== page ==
Sitting here, as proud as punch to be elected as a Deputy and member of Guernsey’s States of Deliberation, the mind starts thinking of the compliance aspects of our success at the polls.
My first thought is AML – of course! High risk I may be but am I a PEP? Does the automatic requirement for enhanced due diligence apply to me because I am a Deputy?
For those of you who don’t know PEP stands for politically exposed person. The definition, which is the same in both sets of Regulations that apply in Guernsey, starts by saying that a politically exposed person means “a person who has, or has had at any time, a prominent public function or who has been elected or appointed to such a function in a country or territory other than the Bailiwick …” (My emphasis)
So, having read that, I see that it’s not me then ? ….. Oh yes it is! Because, as always, it is never as simple as it seems.
As I have been elected to a political position in the Bailiwick, I am considered a “domestic” PEP and the extra due diligence does not automatically apply here. However, if I want to open a bank account, say, in the UK, I am a “non-domestic” PEP and so caught by their Money Laundering Regulations 2007. Their Regulation 14(5)(a)(i) states that a PEP “is an individual who is or has, at any time in the preceding year, been entrusted with a prominent public function by .. a state other than the United Kingdom”.
As we have many banks here that are branches of UK banks or, indeed, branches of other countries’ banks, their approach needs to be considered. Their policies and procedures may require that the highest standard of AML which applies in the jurisdictions in which they operate is followed or they may not even differentiate between “domestic” and “non-domestic” PEP. So whilst we are not caught by the legislation which applies to those branches, which is the Guernsey legislation, we are probably caught by the policies imposed on them by “head office”.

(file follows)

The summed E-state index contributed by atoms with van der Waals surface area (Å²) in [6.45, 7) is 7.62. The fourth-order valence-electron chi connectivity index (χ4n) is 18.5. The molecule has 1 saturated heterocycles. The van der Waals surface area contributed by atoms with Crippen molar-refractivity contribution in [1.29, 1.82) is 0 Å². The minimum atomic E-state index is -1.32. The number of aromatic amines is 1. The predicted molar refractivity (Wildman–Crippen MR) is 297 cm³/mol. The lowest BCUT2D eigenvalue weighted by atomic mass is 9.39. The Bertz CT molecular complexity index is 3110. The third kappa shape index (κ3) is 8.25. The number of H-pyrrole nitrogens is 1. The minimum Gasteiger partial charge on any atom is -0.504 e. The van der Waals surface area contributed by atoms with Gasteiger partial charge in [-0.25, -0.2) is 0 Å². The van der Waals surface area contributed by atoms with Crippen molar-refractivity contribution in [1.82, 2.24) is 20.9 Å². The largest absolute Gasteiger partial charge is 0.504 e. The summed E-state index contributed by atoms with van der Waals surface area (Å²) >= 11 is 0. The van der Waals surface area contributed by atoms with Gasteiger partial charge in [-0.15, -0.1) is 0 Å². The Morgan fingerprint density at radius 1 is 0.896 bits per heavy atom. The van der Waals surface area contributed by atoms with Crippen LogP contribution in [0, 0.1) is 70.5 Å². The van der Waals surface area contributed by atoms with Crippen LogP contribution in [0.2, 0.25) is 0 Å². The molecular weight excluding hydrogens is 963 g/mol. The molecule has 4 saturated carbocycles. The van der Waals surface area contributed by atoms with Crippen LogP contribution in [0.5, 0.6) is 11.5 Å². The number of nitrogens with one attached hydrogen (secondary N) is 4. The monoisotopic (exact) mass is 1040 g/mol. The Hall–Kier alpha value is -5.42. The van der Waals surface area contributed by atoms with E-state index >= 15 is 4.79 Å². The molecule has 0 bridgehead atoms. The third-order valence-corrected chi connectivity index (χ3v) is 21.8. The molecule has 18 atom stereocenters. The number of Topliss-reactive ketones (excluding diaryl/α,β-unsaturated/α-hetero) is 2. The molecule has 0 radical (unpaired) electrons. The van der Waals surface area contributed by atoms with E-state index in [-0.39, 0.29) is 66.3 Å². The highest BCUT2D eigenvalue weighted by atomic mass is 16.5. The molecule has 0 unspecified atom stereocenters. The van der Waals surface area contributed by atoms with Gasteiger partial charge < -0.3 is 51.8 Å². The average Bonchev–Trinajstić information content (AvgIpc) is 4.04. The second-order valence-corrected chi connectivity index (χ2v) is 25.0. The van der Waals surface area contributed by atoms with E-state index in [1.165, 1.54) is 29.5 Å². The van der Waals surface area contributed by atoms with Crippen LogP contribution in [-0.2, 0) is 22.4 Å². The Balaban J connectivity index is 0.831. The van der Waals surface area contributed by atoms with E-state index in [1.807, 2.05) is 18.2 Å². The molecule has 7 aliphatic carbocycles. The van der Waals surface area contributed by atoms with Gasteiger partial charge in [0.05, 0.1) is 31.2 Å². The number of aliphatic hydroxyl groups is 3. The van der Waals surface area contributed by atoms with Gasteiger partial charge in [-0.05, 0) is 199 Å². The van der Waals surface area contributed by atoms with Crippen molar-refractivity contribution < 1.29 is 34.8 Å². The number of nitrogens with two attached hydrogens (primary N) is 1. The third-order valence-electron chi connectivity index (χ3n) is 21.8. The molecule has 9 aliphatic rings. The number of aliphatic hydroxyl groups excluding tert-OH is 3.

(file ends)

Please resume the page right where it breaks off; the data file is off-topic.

As Guernsey intends to update its legislation and the Handbooks to follow the FATF (Financial Action Task Force) Recommendations 2012, that distinction should no longer be as relevant and I will have PEP status both here and abroad … but not yet.
Whether or not we are automatically PEPs does not mean the story ends there. As I have said, it is highly likely that, if we are not treated as PEPs, the business relationships or occasional transactions we undertake will be assessed as high risk anyway under the firm’s policy and procedures.
However, whilst the definition of PEP in legislation invariably includes the PEP’s immediate family and close associates as it does in Guernsey, what is interesting to note is that the FATF Recommendations do not call these people PEPs. All that the Recommendations state is that “the requirements for all types of PEP should also apply to family members or close associates of such PEPs.” (My emphasis again).
So whatever you want to call us, come Tuesday, I expect businesses to be queuing up at the doors of new Deputies’ for those extra pieces of information or documentation to comply with the Handbooks.
If you have not checked (or had not even thought to check) your database to see if we (or our family members or close associates) are your clients, then may I politely suggest you contact me. I can help you review your procedures to make sure you don’t miss anyone’s change of status which results in the need to undertake further enhanced due diligence.